Ferguson, my son, and all that jazz
During my graduate school days, I fell in with a fellow who fed with jazz my hunger for
good music. I'd long lost my affection for rock, the music that dominated my own era of
burgeoning maturity. But the music lover, like the junkie, can't quit. Ever onward and
upward is our motto -- Excelsior! -- and my pal Rick got me a seat on the express rocket
with a first-class ticket.
Because Rick and I were both married and students, we naturally had a group of similar
friends who, like my wife and me, were poor. Groups of us would gather for evenings of
card-playing, Monopoly marathons, trivia contests or simple conversation. In those days --
pre-tape cassette, pre-CD -- we didn't play records; we "spun platters." Rick
taught me about jazz, and one of the several dozen jazz artists he flogged to me was
Maynard Ferguson, the trumpeter and high-note artist who came to fame in Stan Kenton's
I was impressed by Ferguson, having vaguely remembered his association with LSD guru
Timothy Leary at Millbrook, N.Y., when Leary was busted by the likes of the Dutchess
County district attorney, one G. Gordon Liddy (yep, that G. Gordon Liddy), who served the
Richard Nixon administration in the U.S. during the dark days of the Watergate scandal
that eventually toppled Nixon.
But none of that had anything to do with jazz. Ferguson's knife-like upper-register
playing was like a whiff of peppermint on a hot day. My little brother (Little? Hah! He's
now 41 years old) later became, and has remained, the biggest Ferguson fan ever.
Back in the 1980s, my family relocated for the second time to Alamosa, Colorado, a place
we'd loved and left. When the opportunity arose to return, we jumped at it, and the
logistics required that my son, Trevor, and I precede my wife and daughter there to take
up where we'd left off.
Trevor and I took up residence in a motel until we could find suitable lodgings and I
enrolled him in school. The routine was for me to drop him off at school before I went to
work at the local newspaper and then to pick him up when school let out, deposit him in
the motel room for homework and return to the paper for a couple of hours.
In our town was a state college that occasionally sponsored arts festivals, concerts and
the like. One day, after having delivered Trevor to the room in the afternoon, my son
called me at work to tell me he'd left his key to our room at school and couldn't get into
"But where are you now?" I asked him.
"In the room of a guy a door down. Here, I'll let you talk," Trevor said and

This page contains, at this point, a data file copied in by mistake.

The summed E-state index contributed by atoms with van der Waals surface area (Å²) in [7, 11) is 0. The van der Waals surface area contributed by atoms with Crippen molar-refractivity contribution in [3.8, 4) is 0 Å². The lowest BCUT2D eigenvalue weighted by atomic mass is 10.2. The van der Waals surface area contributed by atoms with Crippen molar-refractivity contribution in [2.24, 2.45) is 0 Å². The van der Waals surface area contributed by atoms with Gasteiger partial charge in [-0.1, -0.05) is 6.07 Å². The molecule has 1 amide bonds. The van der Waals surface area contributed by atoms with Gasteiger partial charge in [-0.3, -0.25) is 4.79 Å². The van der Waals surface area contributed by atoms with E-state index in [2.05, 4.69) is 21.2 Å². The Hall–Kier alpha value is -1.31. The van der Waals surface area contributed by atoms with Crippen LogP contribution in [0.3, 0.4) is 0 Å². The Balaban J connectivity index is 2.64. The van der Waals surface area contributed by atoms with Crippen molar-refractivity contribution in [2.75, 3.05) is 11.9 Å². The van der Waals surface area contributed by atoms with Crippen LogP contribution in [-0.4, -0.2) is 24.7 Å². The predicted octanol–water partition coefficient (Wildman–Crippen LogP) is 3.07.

handed the phone over to the "guy a door down," who told me he'd call the maid,
but I said I'd be there in five minutes and rang off after making sure Trevor was OK. I
wanted to thank the man, whose name I hadn't gotten, for looking after my son.
When I pulled into the parking lot, Trevor was waiting in front of our room and the
"guy a door down" was walking toward a huge touring bus diagonally across the
I recognized Ferguson immediately, even without reference to the barrage of ads for his
appearance at the local college that had been appearing for the past month.
Hopping out of my Bronco, I let Trevor into our quarters, double-checked to make sure that
the white-haired man in the parking lot had, indeed, been his temporary baby sitter and
headed for for the tour bus.
Ferguson greeted me at the door with a handshake and graciously accepted my thanks for his
kindness. The rest was the usual tongue-tied-fan-meeting-a-legend-in-his-own-time yammer:
"You're Maynard Ferguson." "Yeah." "I'm a great fan of
yours." "Thanks." "You've given me a lot of pleasure over the
years." "Thanks again."
Realizing he wasn't going to invite me aboard for a drink or ask me to sit in with the
band, I skedaddled, not wishing to wear out my welcome. I'm not an autograph hound anyway.
The last time I saw Ferguson was the next morning, talking with one of his side men
through a window in the room "a door down," hair wet from a recent shower and a
motel towel slung around his bare shoulders, the perfect picture of the night-owl musician
who'd blown high and clear into the wee hours.
Trevor, seated beside me in the Ford Bronco, asked, "Is that guy somebody famous,
Instead of answering, I chuckled and nodded my head, thinking about how I intended to
write to my buddy, Rick, about Trevor's temporary baby sitter.
Giving a wave to Ferguson, Trevor and I drove over to the motel office to check out.